Recognizing differences in body structure
Wasps are closely related to bees and can be useful pollinators. It may be difficult to tell the difference between a wasp and a bee, but most wasps are fairly hairless, while bees carry a lot of down. Many wasp species have a characteristic slender waist, while bees are thicker. Also, bees tend to have stout little legs, while wasp legs are slender and dangly.
Wrinkled wasps are the variety that pollinates the most. Just like a honeybee colony, this species lives in a group led by a queen. In this process, each insect fulfills a role, and such special function classifies wasps as beneficial insects. At the end of summer there are many workers, but no more larvae. In fact, it is the larvae that convert their protein-rich food into sugar for adults. Towards August, wasps concentrate on nectar sources to make up for this lack of sugar.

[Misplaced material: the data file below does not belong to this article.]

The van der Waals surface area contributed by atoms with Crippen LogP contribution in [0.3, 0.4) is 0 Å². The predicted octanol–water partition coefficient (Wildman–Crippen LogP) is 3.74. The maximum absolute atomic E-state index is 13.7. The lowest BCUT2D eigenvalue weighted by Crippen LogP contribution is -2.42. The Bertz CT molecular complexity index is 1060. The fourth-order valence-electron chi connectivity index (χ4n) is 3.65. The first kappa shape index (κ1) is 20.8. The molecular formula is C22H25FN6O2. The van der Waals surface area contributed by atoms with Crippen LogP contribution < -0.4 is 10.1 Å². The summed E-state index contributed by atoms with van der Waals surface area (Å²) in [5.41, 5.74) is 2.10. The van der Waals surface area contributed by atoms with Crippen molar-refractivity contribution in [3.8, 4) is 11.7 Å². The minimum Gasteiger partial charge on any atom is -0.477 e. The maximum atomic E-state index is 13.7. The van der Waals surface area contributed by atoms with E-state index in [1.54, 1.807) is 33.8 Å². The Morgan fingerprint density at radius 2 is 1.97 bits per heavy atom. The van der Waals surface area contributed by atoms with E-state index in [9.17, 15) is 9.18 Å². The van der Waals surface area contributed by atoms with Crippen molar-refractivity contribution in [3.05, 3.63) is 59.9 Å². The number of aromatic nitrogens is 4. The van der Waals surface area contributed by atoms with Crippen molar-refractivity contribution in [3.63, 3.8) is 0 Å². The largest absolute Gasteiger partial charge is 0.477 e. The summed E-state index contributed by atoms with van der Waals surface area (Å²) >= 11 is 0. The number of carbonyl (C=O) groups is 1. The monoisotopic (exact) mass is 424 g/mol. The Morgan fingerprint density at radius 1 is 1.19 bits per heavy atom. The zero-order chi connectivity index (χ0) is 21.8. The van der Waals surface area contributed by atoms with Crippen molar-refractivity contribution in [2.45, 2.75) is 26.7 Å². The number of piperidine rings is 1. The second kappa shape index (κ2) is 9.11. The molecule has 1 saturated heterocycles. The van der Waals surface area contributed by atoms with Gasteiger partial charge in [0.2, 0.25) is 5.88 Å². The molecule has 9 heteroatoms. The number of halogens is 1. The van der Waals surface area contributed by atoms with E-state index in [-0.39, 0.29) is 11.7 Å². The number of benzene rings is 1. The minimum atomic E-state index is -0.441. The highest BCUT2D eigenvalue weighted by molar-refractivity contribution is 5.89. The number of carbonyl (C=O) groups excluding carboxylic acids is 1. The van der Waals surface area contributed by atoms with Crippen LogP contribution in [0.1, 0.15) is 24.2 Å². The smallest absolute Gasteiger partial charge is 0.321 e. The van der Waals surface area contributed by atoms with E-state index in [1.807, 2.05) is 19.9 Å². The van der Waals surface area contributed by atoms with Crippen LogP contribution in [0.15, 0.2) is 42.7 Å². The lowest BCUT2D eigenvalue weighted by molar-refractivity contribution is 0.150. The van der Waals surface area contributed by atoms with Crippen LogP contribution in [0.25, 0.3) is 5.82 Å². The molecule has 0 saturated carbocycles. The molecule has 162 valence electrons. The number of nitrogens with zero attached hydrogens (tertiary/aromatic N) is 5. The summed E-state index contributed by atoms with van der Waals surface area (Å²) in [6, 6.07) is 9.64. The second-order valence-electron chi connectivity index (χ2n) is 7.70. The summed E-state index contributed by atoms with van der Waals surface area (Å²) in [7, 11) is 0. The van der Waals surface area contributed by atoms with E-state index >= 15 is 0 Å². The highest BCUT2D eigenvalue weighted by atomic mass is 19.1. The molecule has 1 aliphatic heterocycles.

How do wasps pollinate flowers and other plant species?
Most wasps pollinate in a similar manner to bees, except bees carry a greater amount of pollen. Pollen sticks to the hairy bodies of bees, which they can transfer to a pollen basket on their hind legs. Wasps lack this ability, with the difference making wasps less effective at pollination.
Nevertheless, wasps are important because they can visit and pollinate flowers that bees cannot reach. In addition, unlike their hairy bee cousins, wasps have smooth abdomens with sparse hair. Pollen clings to the few hairs wasps have on their bodies and legs, which are then pollinated, but to a lesser extent than bees.